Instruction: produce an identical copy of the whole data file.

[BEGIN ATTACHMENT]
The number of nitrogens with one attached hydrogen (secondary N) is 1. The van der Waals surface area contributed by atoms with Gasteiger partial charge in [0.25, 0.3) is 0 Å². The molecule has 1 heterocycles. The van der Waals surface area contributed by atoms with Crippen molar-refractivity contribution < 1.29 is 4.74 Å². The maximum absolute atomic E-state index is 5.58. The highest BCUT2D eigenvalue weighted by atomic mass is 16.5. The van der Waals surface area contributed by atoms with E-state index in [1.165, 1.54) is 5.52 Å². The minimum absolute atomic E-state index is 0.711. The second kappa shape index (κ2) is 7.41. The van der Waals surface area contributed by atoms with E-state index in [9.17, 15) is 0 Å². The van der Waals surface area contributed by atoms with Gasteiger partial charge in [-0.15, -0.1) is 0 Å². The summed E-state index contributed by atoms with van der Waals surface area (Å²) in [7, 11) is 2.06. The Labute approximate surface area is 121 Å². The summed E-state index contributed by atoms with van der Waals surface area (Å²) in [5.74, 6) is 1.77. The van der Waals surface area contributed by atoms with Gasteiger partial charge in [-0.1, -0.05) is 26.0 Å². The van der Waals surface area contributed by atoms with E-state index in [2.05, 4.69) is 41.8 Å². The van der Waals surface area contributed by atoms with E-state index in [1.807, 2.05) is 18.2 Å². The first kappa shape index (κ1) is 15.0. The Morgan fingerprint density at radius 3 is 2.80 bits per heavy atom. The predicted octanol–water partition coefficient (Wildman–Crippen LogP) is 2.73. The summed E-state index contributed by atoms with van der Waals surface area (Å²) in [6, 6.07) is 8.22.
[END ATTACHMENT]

The number of nitrogens with one attached hydrogen (secondary N) is 1. The van der Waals surface area contributed by atoms with Gasteiger partial charge in [0.25, 0.3) is 0 Å². The molecule has 1 heterocycles. The van der Waals surface area contributed by atoms with Crippen molar-refractivity contribution < 1.29 is 4.74 Å². The maximum absolute atomic E-state index is 5.58. The highest BCUT2D eigenvalue weighted by atomic mass is 16.5. The van der Waals surface area contributed by atoms with E-state index in [1.165, 1.54) is 5.52 Å². The minimum absolute atomic E-state index is 0.711. The second kappa shape index (κ2) is 7.41. The van der Waals surface area contributed by atoms with E-state index in [9.17, 15) is 0 Å². The van der Waals surface area contributed by atoms with Gasteiger partial charge in [-0.15, -0.1) is 0 Å². The summed E-state index contributed by atoms with van der Waals surface area (Å²) in [7, 11) is 2.06. The Labute approximate surface area is 121 Å². The summed E-state index contributed by atoms with van der Waals surface area (Å²) in [5.74, 6) is 1.77. The van der Waals surface area contributed by atoms with Gasteiger partial charge in [-0.1, -0.05) is 26.0 Å². The van der Waals surface area contributed by atoms with E-state index in [2.05, 4.69) is 41.8 Å². The van der Waals surface area contributed by atoms with E-state index in [1.807, 2.05) is 18.2 Å². The first kappa shape index (κ1) is 15.0. The Morgan fingerprint density at radius 3 is 2.80 bits per heavy atom. The predicted octanol–water partition coefficient (Wildman–Crippen LogP) is 2.73. The summed E-state index contributed by atoms with van der Waals surface area (Å²) in [6, 6.07) is 8.22.